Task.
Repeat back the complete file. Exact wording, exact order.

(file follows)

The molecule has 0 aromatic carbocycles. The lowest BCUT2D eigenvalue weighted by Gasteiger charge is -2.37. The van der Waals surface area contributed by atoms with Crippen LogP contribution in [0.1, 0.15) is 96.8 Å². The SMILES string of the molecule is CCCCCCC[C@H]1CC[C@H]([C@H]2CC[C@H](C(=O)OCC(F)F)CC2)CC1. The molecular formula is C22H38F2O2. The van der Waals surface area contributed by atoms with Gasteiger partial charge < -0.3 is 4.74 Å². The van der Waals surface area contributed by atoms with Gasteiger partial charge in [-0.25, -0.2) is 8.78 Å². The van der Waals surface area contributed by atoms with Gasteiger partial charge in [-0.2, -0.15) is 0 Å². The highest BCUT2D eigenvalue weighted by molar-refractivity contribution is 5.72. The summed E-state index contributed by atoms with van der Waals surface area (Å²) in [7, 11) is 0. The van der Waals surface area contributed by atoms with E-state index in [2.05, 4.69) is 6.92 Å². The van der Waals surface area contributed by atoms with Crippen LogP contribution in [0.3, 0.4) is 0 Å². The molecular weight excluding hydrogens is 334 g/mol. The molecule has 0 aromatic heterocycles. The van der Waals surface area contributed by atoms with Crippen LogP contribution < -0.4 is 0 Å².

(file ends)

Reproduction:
The molecule has 0 aromatic carbocycles. The lowest BCUT2D eigenvalue weighted by Gasteiger charge is -2.37. The van der Waals surface area contributed by atoms with Crippen LogP contribution in [0.1, 0.15) is 96.8 Å². The SMILES string of the molecule is CCCCCCC[C@H]1CC[C@H]([C@H]2CC[C@H](C(=O)OCC(F)F)CC2)CC1. The molecular formula is C22H38F2O2. The van der Waals surface area contributed by atoms with Gasteiger partial charge < -0.3 is 4.74 Å². The van der Waals surface area contributed by atoms with Gasteiger partial charge in [-0.25, -0.2) is 8.78 Å². The van der Waals surface area contributed by atoms with Gasteiger partial charge in [-0.2, -0.15) is 0 Å². The highest BCUT2D eigenvalue weighted by molar-refractivity contribution is 5.72. The summed E-state index contributed by atoms with van der Waals surface area (Å²) in [7, 11) is 0. The van der Waals surface area contributed by atoms with E-state index in [2.05, 4.69) is 6.92 Å². The van der Waals surface area contributed by atoms with Crippen LogP contribution in [0.3, 0.4) is 0 Å². The molecular weight excluding hydrogens is 334 g/mol. The molecule has 0 aromatic heterocycles. The van der Waals surface area contributed by atoms with Crippen LogP contribution < -0.4 is 0 Å².